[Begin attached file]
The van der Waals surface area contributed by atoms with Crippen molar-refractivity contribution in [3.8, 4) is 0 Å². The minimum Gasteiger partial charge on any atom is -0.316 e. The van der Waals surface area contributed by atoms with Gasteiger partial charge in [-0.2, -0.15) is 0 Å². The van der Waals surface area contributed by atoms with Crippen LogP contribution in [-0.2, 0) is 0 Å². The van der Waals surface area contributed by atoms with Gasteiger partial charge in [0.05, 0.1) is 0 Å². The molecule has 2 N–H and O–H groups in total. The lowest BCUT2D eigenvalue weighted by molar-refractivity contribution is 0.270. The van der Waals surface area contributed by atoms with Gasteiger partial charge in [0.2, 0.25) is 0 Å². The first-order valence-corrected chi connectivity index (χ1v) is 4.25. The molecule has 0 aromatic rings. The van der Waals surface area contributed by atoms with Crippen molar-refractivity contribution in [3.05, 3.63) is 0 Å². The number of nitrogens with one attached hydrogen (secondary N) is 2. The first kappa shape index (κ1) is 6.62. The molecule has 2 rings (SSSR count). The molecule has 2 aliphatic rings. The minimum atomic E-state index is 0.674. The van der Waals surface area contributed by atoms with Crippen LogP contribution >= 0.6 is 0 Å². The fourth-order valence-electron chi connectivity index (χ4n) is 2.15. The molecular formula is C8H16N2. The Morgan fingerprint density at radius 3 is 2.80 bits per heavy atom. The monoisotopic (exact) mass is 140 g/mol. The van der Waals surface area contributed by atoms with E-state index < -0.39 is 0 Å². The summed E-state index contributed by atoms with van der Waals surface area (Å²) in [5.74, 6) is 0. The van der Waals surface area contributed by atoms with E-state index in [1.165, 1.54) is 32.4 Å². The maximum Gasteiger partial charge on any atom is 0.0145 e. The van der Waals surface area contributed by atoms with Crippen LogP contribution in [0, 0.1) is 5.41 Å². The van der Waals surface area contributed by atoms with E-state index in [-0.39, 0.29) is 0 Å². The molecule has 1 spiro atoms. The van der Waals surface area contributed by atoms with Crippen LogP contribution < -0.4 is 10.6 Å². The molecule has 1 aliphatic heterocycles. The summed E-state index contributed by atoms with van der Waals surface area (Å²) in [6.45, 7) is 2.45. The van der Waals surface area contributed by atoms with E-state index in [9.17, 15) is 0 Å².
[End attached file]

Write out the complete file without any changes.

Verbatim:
The van der Waals surface area contributed by atoms with Crippen molar-refractivity contribution in [3.8, 4) is 0 Å². The minimum Gasteiger partial charge on any atom is -0.316 e. The van der Waals surface area contributed by atoms with Gasteiger partial charge in [-0.2, -0.15) is 0 Å². The van der Waals surface area contributed by atoms with Crippen LogP contribution in [-0.2, 0) is 0 Å². The van der Waals surface area contributed by atoms with Gasteiger partial charge in [0.05, 0.1) is 0 Å². The molecule has 2 N–H and O–H groups in total. The lowest BCUT2D eigenvalue weighted by molar-refractivity contribution is 0.270. The van der Waals surface area contributed by atoms with Gasteiger partial charge in [0.2, 0.25) is 0 Å². The first-order valence-corrected chi connectivity index (χ1v) is 4.25. The molecule has 0 aromatic rings. The van der Waals surface area contributed by atoms with Crippen molar-refractivity contribution in [3.05, 3.63) is 0 Å². The number of nitrogens with one attached hydrogen (secondary N) is 2. The first kappa shape index (κ1) is 6.62. The molecule has 2 rings (SSSR count). The molecule has 2 aliphatic rings. The minimum atomic E-state index is 0.674. The van der Waals surface area contributed by atoms with Crippen LogP contribution >= 0.6 is 0 Å². The fourth-order valence-electron chi connectivity index (χ4n) is 2.15. The molecular formula is C8H16N2. The Morgan fingerprint density at radius 3 is 2.80 bits per heavy atom. The monoisotopic (exact) mass is 140 g/mol. The van der Waals surface area contributed by atoms with E-state index < -0.39 is 0 Å². The summed E-state index contributed by atoms with van der Waals surface area (Å²) in [5.74, 6) is 0. The van der Waals surface area contributed by atoms with E-state index in [1.165, 1.54) is 32.4 Å². The maximum Gasteiger partial charge on any atom is 0.0145 e. The van der Waals surface area contributed by atoms with Crippen LogP contribution in [0, 0.1) is 5.41 Å². The van der Waals surface area contributed by atoms with E-state index in [-0.39, 0.29) is 0 Å². The molecule has 1 spiro atoms. The van der Waals surface area contributed by atoms with Crippen LogP contribution < -0.4 is 10.6 Å². The molecule has 1 aliphatic heterocycles. The summed E-state index contributed by atoms with van der Waals surface area (Å²) in [6.45, 7) is 2.45. The van der Waals surface area contributed by atoms with E-state index in [9.17, 15) is 0 Å².